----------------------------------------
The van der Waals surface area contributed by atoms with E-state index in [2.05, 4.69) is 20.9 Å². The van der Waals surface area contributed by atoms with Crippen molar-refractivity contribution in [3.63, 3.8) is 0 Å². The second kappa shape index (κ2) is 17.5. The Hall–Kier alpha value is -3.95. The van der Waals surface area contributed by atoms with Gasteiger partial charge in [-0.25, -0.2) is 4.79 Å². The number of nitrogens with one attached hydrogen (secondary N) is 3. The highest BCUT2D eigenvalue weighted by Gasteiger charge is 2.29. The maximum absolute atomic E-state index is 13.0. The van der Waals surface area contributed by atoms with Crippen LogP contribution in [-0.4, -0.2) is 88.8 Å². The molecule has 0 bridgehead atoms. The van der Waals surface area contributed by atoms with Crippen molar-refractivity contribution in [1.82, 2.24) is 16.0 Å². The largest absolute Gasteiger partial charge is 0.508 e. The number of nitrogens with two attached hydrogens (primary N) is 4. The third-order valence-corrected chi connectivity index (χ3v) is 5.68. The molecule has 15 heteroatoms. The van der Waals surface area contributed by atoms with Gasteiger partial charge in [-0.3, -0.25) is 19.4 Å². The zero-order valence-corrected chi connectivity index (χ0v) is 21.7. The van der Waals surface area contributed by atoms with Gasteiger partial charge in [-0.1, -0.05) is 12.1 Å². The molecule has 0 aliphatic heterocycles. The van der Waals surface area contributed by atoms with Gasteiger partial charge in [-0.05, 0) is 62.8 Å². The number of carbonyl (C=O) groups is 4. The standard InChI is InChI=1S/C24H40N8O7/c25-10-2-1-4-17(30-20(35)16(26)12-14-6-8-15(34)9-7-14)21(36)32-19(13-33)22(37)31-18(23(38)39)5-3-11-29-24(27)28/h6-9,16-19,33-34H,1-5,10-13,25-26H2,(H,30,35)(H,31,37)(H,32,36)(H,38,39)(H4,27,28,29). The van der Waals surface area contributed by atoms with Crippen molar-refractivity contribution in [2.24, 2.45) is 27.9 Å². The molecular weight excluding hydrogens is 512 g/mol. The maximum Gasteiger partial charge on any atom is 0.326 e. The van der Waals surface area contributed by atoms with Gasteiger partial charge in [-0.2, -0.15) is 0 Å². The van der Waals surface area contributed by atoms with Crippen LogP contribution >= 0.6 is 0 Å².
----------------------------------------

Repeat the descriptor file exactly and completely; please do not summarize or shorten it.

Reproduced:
The van der Waals surface area contributed by atoms with E-state index in [2.05, 4.69) is 20.9 Å². The van der Waals surface area contributed by atoms with Crippen molar-refractivity contribution in [3.63, 3.8) is 0 Å². The second kappa shape index (κ2) is 17.5. The Hall–Kier alpha value is -3.95. The van der Waals surface area contributed by atoms with Gasteiger partial charge in [-0.25, -0.2) is 4.79 Å². The number of nitrogens with one attached hydrogen (secondary N) is 3. The highest BCUT2D eigenvalue weighted by Gasteiger charge is 2.29. The maximum absolute atomic E-state index is 13.0. The van der Waals surface area contributed by atoms with Crippen LogP contribution in [-0.4, -0.2) is 88.8 Å². The molecule has 0 bridgehead atoms. The van der Waals surface area contributed by atoms with Crippen molar-refractivity contribution in [1.82, 2.24) is 16.0 Å². The largest absolute Gasteiger partial charge is 0.508 e. The number of nitrogens with two attached hydrogens (primary N) is 4. The third-order valence-corrected chi connectivity index (χ3v) is 5.68. The molecule has 15 heteroatoms. The van der Waals surface area contributed by atoms with Gasteiger partial charge in [-0.3, -0.25) is 19.4 Å². The zero-order valence-corrected chi connectivity index (χ0v) is 21.7. The van der Waals surface area contributed by atoms with Gasteiger partial charge in [-0.1, -0.05) is 12.1 Å². The molecule has 0 aliphatic heterocycles. The van der Waals surface area contributed by atoms with Gasteiger partial charge in [-0.05, 0) is 62.8 Å². The number of carbonyl (C=O) groups is 4. The standard InChI is InChI=1S/C24H40N8O7/c25-10-2-1-4-17(30-20(35)16(26)12-14-6-8-15(34)9-7-14)21(36)32-19(13-33)22(37)31-18(23(38)39)5-3-11-29-24(27)28/h6-9,16-19,33-34H,1-5,10-13,25-26H2,(H,30,35)(H,31,37)(H,32,36)(H,38,39)(H4,27,28,29). The van der Waals surface area contributed by atoms with Crippen molar-refractivity contribution in [2.24, 2.45) is 27.9 Å². The molecular weight excluding hydrogens is 512 g/mol. The maximum Gasteiger partial charge on any atom is 0.326 e. The van der Waals surface area contributed by atoms with Gasteiger partial charge in [-0.2, -0.15) is 0 Å². The van der Waals surface area contributed by atoms with Crippen LogP contribution >= 0.6 is 0 Å².